The Portuguese 25th April 1974 revolution introduced a process of democratization. It was also the beginning of women’s general participation in elections, both as voters and elected representatives, as well as their recognition as equal to men in all aspects of social, economic and political life. After an historical analysis of women’s participation in Portuguese politics, we come to the conclusion that the introduction of a parity law in 2006 has positively influenced the election of women members of the Portuguese Parliament and women representatives to the European Parliament. In the 2015 national elections of 2015, for the first time one third of the elected the Members of the Portuguese Parliament were women. However, in local government there is still a long way to go to achieve such levels of female political representation. Does the political system limit women’s access to elected offices? Without any doubt, gender wise Portugal is on the right track, but the questions remain: why are women in local politics still a minority? What obstacles do they face? And what may be done to change this? There are several hypotheses: improving education levels, fighting low civic participation and trying to change the existing behaviour differences in national and local party committees.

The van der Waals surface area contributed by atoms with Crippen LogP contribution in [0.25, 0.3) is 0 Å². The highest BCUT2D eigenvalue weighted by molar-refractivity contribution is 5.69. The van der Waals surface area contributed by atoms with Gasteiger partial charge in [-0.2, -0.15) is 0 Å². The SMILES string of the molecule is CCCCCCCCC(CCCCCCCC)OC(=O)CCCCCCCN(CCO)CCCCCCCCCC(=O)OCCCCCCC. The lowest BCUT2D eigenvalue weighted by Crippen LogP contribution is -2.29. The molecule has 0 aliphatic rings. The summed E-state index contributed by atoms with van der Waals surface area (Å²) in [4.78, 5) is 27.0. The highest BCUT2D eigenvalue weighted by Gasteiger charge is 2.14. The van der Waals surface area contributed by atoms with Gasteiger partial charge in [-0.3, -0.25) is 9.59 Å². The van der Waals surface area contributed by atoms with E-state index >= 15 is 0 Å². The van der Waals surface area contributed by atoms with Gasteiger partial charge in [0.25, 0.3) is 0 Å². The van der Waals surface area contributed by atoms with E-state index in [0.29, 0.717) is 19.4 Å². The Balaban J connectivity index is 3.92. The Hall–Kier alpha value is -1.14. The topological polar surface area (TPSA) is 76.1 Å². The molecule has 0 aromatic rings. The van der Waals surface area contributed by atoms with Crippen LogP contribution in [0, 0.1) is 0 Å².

A large study of local government in Portugal has already been conducted and published. For this research new data has been collected from municipalities’ and parties’ official sites, as well as the press, in order to follow the evolution of women in Portuguese local government, first as proposed members of the earlier administrative committees which ruled municipalities from 1974 until the first local elections which took place on 12th December 1976, and then as elected representatives from 1976 to the latest 2013 local elections, comparing this level with central government. Trying to present some hope for change, we show some examples of political actions that may encourage female presence in local government and increase their role as participative citizens.
Although in Portugal four decades of the democratic regime have gone by, women’s representation in Portuguese politics is still low. But a sociological study of this group reveals higher educational levels and specialized jobs, particularly in teaching and management. If women in representative jobs are indeed more educated than men, could they have more to contribute to the mayor’s office? Party membership is also discussed, revealing that left wing parties invest more in women in local government than right wing parties do.